AS THE NUMBER OF DRUGS MANUFACTURED OVERSEAS​ ​​and sold on the internet has increased, the U.S. Food and Drug Administration (FDA) has seen a steady rise in counterfeit drug cases. Since February 2012, the FDA has identified four counterfeit prescription drug cases, including two versions of the cancer drug Avastin (bevacizumab)—and there could be even more.

California has taken aggressive steps to confront this problem. In 2004, it became the first U.S. state to pass a law—so far, California’s is the most stringent in the nation—requiring drug manufacturers to take part in a program that will track where a drug has been from the point of manufacture through its use in a pharmacy or hospital. Heavy lobbying by pharmaceutical companies, pharmacies and wholesalers repeatedly pushed back the implementation of the new program, but drug manufacturers are now required to have half of their products in the tracking system by 2015; all drugs must be in the system by 2016.

“Many criminal networks are extremely sophisticated in replicating—almost to a tee—the labeling and packaging of biopharmaceutical company products,” says Matt Bennett, a senior vice president for the Pharmaceutical Research and Manufacturers of America. “For many consumers, pharmacists and health care providers, it is almost impossible to tell the difference between a legitimate product and a counterfeit product.”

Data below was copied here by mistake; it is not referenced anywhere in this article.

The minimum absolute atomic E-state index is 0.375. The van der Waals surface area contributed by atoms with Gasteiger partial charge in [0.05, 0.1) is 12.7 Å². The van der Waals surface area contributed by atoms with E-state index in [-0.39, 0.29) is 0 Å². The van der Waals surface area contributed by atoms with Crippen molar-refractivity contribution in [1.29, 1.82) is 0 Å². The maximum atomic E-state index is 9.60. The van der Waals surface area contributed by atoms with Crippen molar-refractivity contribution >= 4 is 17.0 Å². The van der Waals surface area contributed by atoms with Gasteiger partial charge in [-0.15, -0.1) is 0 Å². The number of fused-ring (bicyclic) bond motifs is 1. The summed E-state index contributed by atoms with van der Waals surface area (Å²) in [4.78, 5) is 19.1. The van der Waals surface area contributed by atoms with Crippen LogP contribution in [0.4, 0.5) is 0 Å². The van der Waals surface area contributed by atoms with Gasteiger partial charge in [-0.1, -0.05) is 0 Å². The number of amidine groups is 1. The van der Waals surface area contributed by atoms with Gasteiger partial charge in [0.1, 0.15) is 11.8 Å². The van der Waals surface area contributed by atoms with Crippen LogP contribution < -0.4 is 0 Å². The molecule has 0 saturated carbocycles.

Protect Yourself From Counterfeit Drugs​

  • Buy prescription medications from state-licensed pharmacies in the U.S.
  • Check for altered or unsealed containers or for changes in the packaging.
  • Watch for differences in appearance or taste, and be aware of unexpected side effects.
  • If you have any concerns about any drugs you are taking, talk to your pharmacist.

Source: U.S. Food and Drug Administration

Track and trace systems, like California’s, will use a bar code or electronic chip to record every wholesaler, distributor and pharmacy that handles a drug and authenticate it at each location. California’s law​ is based on a model the FDA proposed to protect the nation’s drug supply, but Congress failed to fund a national track-and-trace system this year; until it does, the FDA cannot implement such a program. (FDA representatives did not respond to Cancer Today’s requests for comment about its plans.)​

According to pharmacist Allan Coukell, the director of medical programs at the Pew Health Group of the Pew Charitable Trusts, even without FDA action, California’s electronic tracking requirement will ultimately become the de facto standard for the nation, because most large wholesalers and manufacturers will make the investment to comply with California’s new law.

That’s why pharmaceutical companies, pharmacies and wholesalers that think California’s law is too strict are pushing the FDA to implement a more lenient national system before California’s law goes into effect. “California has more than 10 to 12 percent of the drug market in the U.S. … [and] part of the effort by lawmakers and members of the pharmaceutical supply chain to get a national standard is to preempt California and soften its law,” says Virginia Herold, the executive officer of the California State Board of Pharmacy. “We firmly believe there will be federal legislation in the area. We just want it to be strong legislation.”